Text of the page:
Particle spotter

French

As part of a series, the Canada Foundation for Innovation created five profiles on researchers who unlock the power of big data.
By Sharon Oosthoek

RedaReda Tafirout, TRIUMF
The holy grail of particle physics, the Higgs boson, was discovered in 2012.  But there is still much to be learned by smashing protons together at high energies in the world’s most powerful particle accelerator, the Large Hadron Collider in Meyrin, Switzerland.

Finding the Higgs boson gave physicists more certainty that the Standard Model is correct. The model is a mathematical framework used to describe the fundamental nature of matter and the forces that shape our universe. Because the Higgs boson was the last particle in the model to be found, its discovery made headlines around the world.

The next phase involves fine tuning scientists’ understanding of the particle and searching for new phenomena, such as dark matter. TRIUMF particle physicist Reda Tafirout says that this means doubling the energy in the collider and producing more Higgs boson samples to refine their measurements.

“The Standard Model makes very precise predictions, so if we have any measurement that is not fully compatible with it — a new interaction or a new force that hasn’t been discovered — we want to know,” he says.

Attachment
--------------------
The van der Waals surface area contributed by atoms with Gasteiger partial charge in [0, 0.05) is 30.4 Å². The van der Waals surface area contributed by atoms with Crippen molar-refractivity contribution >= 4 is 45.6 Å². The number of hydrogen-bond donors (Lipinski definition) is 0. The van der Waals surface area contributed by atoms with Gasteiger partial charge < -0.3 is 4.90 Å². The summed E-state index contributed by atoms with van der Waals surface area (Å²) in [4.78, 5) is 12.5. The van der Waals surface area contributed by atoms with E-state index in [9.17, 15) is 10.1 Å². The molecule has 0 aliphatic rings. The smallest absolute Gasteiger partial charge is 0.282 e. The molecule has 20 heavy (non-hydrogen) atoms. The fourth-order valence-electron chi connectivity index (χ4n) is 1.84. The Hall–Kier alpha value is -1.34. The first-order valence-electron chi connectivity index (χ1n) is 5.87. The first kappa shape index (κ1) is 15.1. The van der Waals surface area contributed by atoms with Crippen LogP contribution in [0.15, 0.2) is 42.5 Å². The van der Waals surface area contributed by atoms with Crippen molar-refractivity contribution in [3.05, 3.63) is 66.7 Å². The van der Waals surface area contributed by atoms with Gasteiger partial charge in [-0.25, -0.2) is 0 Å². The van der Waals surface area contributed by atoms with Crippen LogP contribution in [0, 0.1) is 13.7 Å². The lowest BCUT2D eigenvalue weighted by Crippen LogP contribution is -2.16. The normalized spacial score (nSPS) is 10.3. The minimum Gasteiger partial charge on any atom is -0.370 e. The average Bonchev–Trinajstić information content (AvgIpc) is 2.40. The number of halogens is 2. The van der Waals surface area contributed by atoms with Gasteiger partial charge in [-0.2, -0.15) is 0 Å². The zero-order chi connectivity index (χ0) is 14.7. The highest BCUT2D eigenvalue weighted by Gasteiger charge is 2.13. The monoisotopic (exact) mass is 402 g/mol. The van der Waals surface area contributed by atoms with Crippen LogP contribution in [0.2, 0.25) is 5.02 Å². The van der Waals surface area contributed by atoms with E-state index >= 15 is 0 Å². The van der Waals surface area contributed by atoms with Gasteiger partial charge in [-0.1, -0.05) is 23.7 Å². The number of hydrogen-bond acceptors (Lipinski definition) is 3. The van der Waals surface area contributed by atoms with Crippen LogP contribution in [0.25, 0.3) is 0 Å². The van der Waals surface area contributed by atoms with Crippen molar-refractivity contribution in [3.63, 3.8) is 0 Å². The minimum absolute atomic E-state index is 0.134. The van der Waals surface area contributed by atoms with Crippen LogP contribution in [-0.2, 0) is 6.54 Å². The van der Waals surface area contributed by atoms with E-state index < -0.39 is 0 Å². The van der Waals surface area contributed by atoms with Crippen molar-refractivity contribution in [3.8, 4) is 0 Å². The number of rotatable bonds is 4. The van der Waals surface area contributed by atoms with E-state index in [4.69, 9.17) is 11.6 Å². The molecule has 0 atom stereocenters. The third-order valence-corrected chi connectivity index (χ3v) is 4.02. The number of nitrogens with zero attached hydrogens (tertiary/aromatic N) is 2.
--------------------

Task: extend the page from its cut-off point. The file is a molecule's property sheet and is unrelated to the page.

But with a staggering number of protons smashing together at the same time, it’s hard to single out which collisions might be relevant, which is why scientists rely on high-performance computers.

“It selects the collisions that lead to interactions that give some insight,” says Tafirout.

Find more stories of research in action on Innovation.ca, the website of the Canada Foundation for Innovation, where these podcasts originally appeared.

About the series

The incredible power of high performance computing to unlock massive data sets in order to answer an impressive range of research questions is a hallmark of computing in the present era. Research today is increasingly driven by massive digitization initiatives, high-throughput devices, sensor platforms and computational modelling and simulation, all of which generate data that are unprecedented in size and complexity. Here are five Canadian researchers whose work relies on advanced computing capabilities.

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